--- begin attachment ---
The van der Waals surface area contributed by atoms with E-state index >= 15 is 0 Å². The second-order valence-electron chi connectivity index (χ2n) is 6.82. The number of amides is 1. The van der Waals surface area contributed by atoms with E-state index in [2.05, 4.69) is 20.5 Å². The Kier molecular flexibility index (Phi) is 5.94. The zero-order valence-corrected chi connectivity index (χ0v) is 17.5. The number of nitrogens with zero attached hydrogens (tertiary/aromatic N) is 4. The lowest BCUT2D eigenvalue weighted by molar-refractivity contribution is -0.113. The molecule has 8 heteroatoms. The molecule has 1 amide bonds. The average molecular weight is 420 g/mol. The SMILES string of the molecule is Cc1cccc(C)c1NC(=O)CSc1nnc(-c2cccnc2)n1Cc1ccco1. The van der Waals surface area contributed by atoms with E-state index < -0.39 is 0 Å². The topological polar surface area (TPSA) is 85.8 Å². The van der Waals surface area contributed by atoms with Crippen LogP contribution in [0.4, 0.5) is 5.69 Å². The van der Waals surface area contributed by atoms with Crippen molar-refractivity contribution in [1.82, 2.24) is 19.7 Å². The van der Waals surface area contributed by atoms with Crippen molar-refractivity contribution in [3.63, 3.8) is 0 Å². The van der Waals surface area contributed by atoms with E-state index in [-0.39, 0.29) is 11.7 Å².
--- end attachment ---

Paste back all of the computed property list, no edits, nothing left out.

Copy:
The van der Waals surface area contributed by atoms with E-state index >= 15 is 0 Å². The second-order valence-electron chi connectivity index (χ2n) is 6.82. The number of amides is 1. The van der Waals surface area contributed by atoms with E-state index in [2.05, 4.69) is 20.5 Å². The Kier molecular flexibility index (Phi) is 5.94. The zero-order valence-corrected chi connectivity index (χ0v) is 17.5. The number of nitrogens with zero attached hydrogens (tertiary/aromatic N) is 4. The lowest BCUT2D eigenvalue weighted by molar-refractivity contribution is -0.113. The molecule has 8 heteroatoms. The molecule has 1 amide bonds. The average molecular weight is 420 g/mol. The SMILES string of the molecule is Cc1cccc(C)c1NC(=O)CSc1nnc(-c2cccnc2)n1Cc1ccco1. The van der Waals surface area contributed by atoms with E-state index < -0.39 is 0 Å². The topological polar surface area (TPSA) is 85.8 Å². The van der Waals surface area contributed by atoms with Crippen LogP contribution in [0.4, 0.5) is 5.69 Å². The van der Waals surface area contributed by atoms with Crippen molar-refractivity contribution in [1.82, 2.24) is 19.7 Å². The van der Waals surface area contributed by atoms with Crippen molar-refractivity contribution in [3.63, 3.8) is 0 Å². The van der Waals surface area contributed by atoms with E-state index in [-0.39, 0.29) is 11.7 Å².